Often, when reuniting with friends post-COVID, the first question asked sounds something like this: “What are you up to this summer?” Here, I always falter. After months spent as a staff writer at Study Breaks, I am faced with a conundrum. How do I respond? I can downplay my position as a staff writer/summer intern, instead touching more heavily on my job as a baker. Or I can choose the most terrifying option: calling myself a “writer.”
This phrase, when I attach it to myself, suddenly seems to take on an enormity that is both crushing and uplifting. The word itself connotes Chang-rae Lee, Toni Morrison, Tim O’Brien and Virginia Woolf. To name myself a “writer” feels disingenuous. Whether or not I technically fit the bill, the writers I imagine as setting the standard of what the name implies — my literary idols — seem to be looking down on me, telling me with every word and article I publish that I cannot measure up. There is a precariousness to taking on a name, and when referring to things one cares about, this precariousness is all the more tangible. Something about the leap between participation and final acknowledgment of skill is both intimidating and exhilarating.
This phenomenon doesn’t only hold true in the realm of writing. In many activities I love, I am or was slow to dub myself a true practitioner, instead verbally hedging against the possibility of being seen as some sort of “poser” or fraud. Even if I have delivered the goods or am passionate about these things, claiming the name feels off. Something about the power of description eludes me. This is ironic given my position as a writer — perpetually naming, pointing at things and giving opinions on a weekly basis, all while afraid to point at myself. The ease with which I can praise or critique an album or facet of culture comes from the laziness of my gaze. I do not have to delve into the tiniest minutia of cycling culture or consider every bar of an album to write a thousand words on it. Although I strive to do so each week, in my equally consistent failure I recognize that, despite my shortcomings, I may still produce a somewhat cogent opinion on the topic at hand.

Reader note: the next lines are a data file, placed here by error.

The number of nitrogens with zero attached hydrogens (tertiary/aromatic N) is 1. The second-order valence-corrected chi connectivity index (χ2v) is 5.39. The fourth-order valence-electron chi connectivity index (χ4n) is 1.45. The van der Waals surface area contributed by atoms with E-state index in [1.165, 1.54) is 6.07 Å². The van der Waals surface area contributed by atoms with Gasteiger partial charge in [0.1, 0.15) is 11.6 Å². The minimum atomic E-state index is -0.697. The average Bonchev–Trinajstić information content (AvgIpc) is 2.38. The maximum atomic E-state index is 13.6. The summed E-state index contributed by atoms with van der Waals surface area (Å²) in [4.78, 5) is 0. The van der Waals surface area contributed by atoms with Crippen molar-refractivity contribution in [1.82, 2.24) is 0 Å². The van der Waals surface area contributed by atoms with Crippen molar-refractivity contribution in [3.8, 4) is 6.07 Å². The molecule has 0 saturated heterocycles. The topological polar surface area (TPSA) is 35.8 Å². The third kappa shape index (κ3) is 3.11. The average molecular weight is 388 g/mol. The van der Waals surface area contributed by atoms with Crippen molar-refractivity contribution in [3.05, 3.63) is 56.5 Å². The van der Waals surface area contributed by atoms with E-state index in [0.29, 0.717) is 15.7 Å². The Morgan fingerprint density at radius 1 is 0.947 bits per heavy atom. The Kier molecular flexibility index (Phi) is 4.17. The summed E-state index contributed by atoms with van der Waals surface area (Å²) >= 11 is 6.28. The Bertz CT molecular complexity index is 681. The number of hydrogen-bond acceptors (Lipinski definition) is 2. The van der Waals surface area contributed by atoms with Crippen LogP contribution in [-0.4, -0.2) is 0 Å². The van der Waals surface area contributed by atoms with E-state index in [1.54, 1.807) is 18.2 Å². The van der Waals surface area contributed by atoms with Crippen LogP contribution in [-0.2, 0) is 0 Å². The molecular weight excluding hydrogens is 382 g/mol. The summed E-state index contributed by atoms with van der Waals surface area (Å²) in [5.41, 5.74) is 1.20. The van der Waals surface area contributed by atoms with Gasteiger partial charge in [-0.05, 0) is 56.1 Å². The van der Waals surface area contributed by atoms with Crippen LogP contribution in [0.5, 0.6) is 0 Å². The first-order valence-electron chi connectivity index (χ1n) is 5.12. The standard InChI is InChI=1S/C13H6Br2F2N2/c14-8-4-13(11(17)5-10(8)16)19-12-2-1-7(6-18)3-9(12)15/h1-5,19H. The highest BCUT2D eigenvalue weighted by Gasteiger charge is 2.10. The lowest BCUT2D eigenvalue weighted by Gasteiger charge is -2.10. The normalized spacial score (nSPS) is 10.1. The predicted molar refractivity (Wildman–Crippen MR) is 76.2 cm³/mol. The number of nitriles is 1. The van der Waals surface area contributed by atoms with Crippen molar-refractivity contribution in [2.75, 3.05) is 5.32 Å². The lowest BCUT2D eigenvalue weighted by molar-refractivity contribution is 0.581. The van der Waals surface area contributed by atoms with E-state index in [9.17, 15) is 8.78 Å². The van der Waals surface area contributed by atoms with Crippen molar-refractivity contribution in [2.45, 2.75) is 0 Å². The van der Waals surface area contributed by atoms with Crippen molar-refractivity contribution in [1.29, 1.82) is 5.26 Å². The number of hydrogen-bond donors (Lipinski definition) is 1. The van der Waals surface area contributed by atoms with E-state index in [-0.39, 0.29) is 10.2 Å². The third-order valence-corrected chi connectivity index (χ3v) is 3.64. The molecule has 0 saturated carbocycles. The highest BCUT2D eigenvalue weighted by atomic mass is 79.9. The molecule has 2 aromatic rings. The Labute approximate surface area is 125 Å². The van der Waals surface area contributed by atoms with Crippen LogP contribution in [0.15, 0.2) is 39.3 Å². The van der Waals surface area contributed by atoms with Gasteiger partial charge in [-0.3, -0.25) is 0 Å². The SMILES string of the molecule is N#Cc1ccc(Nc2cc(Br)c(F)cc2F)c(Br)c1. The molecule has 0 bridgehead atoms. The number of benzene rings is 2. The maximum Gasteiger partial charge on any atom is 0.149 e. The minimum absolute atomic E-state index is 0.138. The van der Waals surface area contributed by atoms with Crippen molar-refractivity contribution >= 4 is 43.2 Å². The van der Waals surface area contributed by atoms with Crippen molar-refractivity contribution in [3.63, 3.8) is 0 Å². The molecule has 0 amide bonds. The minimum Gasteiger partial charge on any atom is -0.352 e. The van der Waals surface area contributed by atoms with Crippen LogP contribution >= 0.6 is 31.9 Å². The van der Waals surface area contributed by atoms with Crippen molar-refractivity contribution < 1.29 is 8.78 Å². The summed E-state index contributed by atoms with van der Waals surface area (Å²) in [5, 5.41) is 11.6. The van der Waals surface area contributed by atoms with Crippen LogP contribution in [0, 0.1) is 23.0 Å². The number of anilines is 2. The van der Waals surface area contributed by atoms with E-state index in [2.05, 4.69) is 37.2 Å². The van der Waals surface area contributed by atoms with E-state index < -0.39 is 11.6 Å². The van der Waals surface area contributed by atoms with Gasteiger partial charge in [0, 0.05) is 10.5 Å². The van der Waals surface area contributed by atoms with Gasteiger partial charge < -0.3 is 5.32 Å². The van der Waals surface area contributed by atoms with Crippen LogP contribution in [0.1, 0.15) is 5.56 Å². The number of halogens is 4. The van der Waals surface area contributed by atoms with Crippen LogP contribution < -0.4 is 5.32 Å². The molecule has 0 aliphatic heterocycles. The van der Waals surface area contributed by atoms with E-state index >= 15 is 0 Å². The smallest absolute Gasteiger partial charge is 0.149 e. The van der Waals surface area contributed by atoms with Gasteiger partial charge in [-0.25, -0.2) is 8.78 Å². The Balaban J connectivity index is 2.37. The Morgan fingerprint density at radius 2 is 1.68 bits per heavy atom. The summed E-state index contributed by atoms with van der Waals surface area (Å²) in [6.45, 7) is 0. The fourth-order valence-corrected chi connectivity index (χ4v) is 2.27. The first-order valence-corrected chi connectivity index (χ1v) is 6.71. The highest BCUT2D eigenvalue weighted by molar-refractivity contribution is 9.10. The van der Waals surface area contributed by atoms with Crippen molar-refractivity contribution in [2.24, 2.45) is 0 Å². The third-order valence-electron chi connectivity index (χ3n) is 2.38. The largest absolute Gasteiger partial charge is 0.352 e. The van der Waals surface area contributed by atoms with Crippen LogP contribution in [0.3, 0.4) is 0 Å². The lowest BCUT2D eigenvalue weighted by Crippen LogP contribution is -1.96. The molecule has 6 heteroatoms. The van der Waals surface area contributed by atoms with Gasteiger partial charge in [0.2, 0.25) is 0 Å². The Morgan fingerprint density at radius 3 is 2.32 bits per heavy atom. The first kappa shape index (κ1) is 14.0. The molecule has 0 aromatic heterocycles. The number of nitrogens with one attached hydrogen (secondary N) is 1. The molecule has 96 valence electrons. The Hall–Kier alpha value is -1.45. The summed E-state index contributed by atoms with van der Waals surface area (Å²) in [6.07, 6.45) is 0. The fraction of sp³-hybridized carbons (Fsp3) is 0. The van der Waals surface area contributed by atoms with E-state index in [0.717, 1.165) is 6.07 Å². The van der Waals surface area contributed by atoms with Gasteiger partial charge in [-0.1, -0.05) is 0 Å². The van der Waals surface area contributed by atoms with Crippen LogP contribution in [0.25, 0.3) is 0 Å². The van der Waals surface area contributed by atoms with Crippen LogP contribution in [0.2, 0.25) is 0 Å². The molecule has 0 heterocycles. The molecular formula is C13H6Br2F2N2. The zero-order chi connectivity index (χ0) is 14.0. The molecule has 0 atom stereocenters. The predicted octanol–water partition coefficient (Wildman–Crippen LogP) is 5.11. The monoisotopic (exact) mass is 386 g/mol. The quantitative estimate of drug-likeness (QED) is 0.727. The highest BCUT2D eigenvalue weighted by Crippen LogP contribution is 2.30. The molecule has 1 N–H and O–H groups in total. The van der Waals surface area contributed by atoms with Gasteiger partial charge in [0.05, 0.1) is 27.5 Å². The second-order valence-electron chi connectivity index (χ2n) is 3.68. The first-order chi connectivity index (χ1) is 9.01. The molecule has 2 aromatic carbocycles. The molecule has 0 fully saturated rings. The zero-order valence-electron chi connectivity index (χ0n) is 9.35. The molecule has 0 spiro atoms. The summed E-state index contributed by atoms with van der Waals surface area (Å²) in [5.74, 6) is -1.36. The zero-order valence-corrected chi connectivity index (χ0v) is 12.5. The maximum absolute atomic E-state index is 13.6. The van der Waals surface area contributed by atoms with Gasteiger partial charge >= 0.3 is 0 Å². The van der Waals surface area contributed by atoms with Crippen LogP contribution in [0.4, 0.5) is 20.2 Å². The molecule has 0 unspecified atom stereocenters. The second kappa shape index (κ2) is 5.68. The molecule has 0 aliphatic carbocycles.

When looking inward, speaking toward or naming myself, however, I am not afforded this luxury. The hours I spend considering my each and every move force me to take into account every blessing and curse, gift and shortcoming with which I approach writing, climbing, cycling, hiking or school. When I call myself a writer, I base it on far more than a glance; I base it on the totality of my skill as a writer from the grammar book till now. I remember horrific prose in science fair reports and creative essays. I look back upon angsty slam-poem projects and timed AP Literature quick-writes. Although I am in no way the same writer I was in those moments of ill-fated creativity, when asked if I am a writer I, in a split second, tally up every positive and negative in my imaginary portfolio and hesitate. Am I a writer?
This self-doubt has recently become mainstream, as the term “imposter syndrome” has entered the public consciousness. I hear the term often in school, on social media and when conversing with friends. Although I am often loath to assign pop-psychology terms to myself, sometimes I wonder if my hesitance to lend descriptors to my work has something to do with this commonplace feeling of being an imposter.
For years now, my sister has credited me with possessing a “supreme confidence” most likely inherited from my mother and her father. But where this confidence seems to falter is in between the known positions of beginner and expert. When I am set in my place as either a learner or a master of a skill, I feel solid and unwavering, but in between, I begin to wonder how to consider myself. In some fields this is an easier fix than others. I labeled myself a pianist when I could play pieces I had found on YouTube and enjoyed for years. I called myself a cyclist when I started riding four days a week, and I thought of myself as a swimmer when I qualified for the state championships. In other fields, it is harder for me to discern. I fear calling myself a writer even when I am being published and am still slightly uncomfortable referring to myself as a climber even though I attempt climbs I once saw as unthinkable.
Although I am, at times, shy to name myself climber, pianist, cyclist and writer, the moment in which I do provides a confidence-inducing rush. Responding to the query of what I am doing over the summer, I answer: “I’m a writer.” As the words come out of my mouth, something about the admission convinces me that it is true. Like a mantra I can repeat until I believe it to be an indisputable fact, each time I say it, each time I utter that almost magical phrase “I am a writer,” it seems to be more and more correct.
Although I may never be Chang-rae Lee, Toni Morrison or Virginia Woolf, it may be enough to be a writer in a less grandiose sense of the word. I do not have to be a professional to be a cyclist or climber, and I do not need to upend industries and cultures to be a writer. Despite nagging anxiety or doubt, all I need to consider myself any one of these things is enough will to say it forcefully, and enough effort to will it into being true.